When the bogus audit was done in Maricopa County Arizona, two employees belonging to Dominion Voting were on hand, possibly to assure the fake auditors did not accidentally stumble onto anything.
The Maricopa Board of Elections says they had no authorization above the poll worker and all of the advanced passwords were held by Dominion. For me, that does not pass the smell test.
If it were discovered that a Maricopa employee had Admin User or Technician (Super User) level access, a subpoena from the state Senate would require them to turn it over.
Dominion definitely has them but they refuse to hand them over. This is what led to the huge discrepancy in Antrim County Michigan although Dominion claims it was human error.
During the bogus audit, Dominion employees allegedly logged into the machines and supposedly stood back. But that raises questions about the honesty of the audit and conflicts of interest.
So, in other words, Maricopa election officials never had access during the counting of the votes. Does that in any way make sense to you?
I don’t think any county that gives access away to a conflicted party should not have their votes counted.
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Using carefully worded language, Maricopa has 3 varying explanations how EAC vendors gained access:
- “Dominion Voting Systems provides Pro V&V and SLI Compliance with the necessary passwords to audit their machines”. Maricopa’s May 17thresponse letter to AZ Senate. (Vendors say this is NOT TRUE).
- “EAC certified firms made the necessary arrangements with Dominion to obtain the necessary security protocols to perform their audits. Maricopa Election Department letter on May 17th.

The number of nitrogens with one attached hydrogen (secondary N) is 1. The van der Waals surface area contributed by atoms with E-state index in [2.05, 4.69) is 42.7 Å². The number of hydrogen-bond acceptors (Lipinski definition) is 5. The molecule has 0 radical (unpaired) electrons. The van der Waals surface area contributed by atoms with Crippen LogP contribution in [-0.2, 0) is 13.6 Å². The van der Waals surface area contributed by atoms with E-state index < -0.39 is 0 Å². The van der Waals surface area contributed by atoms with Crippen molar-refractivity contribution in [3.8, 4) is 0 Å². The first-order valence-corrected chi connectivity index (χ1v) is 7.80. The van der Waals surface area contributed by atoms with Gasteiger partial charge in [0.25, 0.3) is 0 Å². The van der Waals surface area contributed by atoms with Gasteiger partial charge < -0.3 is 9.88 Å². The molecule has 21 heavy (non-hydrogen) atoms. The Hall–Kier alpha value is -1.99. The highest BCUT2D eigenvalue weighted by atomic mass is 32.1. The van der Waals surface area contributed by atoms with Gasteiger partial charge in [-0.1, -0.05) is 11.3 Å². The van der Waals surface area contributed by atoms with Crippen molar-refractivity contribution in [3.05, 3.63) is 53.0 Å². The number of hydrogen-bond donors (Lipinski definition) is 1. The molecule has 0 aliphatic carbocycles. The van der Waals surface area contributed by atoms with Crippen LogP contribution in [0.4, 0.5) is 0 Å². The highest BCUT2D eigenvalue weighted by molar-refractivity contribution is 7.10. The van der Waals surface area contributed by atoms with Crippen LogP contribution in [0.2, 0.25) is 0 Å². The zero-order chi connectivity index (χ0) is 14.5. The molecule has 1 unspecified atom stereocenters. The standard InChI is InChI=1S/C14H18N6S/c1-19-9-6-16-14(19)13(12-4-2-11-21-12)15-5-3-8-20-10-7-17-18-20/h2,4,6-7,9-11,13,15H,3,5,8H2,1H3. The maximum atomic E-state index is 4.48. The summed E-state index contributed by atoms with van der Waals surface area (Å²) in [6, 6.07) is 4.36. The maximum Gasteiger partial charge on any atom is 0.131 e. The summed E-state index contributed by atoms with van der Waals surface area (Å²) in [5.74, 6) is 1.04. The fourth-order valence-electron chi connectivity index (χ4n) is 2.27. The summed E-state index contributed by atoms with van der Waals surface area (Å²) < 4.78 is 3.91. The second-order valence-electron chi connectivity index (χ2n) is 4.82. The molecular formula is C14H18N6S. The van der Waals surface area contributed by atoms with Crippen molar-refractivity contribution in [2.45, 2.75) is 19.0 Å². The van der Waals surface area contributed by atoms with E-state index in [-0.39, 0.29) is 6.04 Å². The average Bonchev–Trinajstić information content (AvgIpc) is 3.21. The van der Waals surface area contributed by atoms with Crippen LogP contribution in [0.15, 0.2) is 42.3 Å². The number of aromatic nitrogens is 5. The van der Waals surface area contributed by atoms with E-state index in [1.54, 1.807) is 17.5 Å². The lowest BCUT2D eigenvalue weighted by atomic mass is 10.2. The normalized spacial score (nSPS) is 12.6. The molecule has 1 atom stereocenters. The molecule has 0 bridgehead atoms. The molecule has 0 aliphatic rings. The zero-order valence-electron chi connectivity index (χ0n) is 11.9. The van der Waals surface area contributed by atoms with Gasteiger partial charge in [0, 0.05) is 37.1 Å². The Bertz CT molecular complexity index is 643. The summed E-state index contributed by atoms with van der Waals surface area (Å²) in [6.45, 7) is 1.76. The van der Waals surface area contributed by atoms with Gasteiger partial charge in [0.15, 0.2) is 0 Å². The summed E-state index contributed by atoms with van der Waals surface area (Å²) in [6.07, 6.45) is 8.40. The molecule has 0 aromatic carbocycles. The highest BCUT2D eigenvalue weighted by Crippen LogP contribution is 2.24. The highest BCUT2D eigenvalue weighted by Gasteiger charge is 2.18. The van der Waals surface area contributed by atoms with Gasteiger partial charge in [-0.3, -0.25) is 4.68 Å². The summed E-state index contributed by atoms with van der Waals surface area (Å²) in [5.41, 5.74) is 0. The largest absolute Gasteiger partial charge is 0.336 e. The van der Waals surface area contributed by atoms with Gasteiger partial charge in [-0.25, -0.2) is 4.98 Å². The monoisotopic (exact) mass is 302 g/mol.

- “VSTL’s worked directly with Dominion to access the necessary administrative security permissions to conduct their Maricopa audits”. Election Spokesperson Megan Gilbertson, in a tweet (below image).
In a recent interview for GP, the President of Pro V&V was specifically asked: Did Dominion provided user credentials or passwords to Pro V&V, Maricopa County employees, or both. Jack Cobb said “They logged in for us. We didn’t want any responsibility for the security of the 2020 election”. Contradicting the Board of Supervisors May 17th letter, Cobb said neither EAC vendor had passwords. His Field Audit Report says county employees provided access, not Dominion staff: “provided access by qualified Board of Elections Employees”.
If Maricopa is correct, then Jack Cobb’s Audit Report is wrong. It was Dominion who provided him access, not Maricopa Election employees. Their staff all seem to know each other – EAC, Dominion, SLI, Pro V&V. So is it possible to not know who’s accessing the equipment you’re auditing? However, if Jack Cobb is correct, then Maricopa has county employees who provided him Super User access. The County is not sharing that with Senate auditors.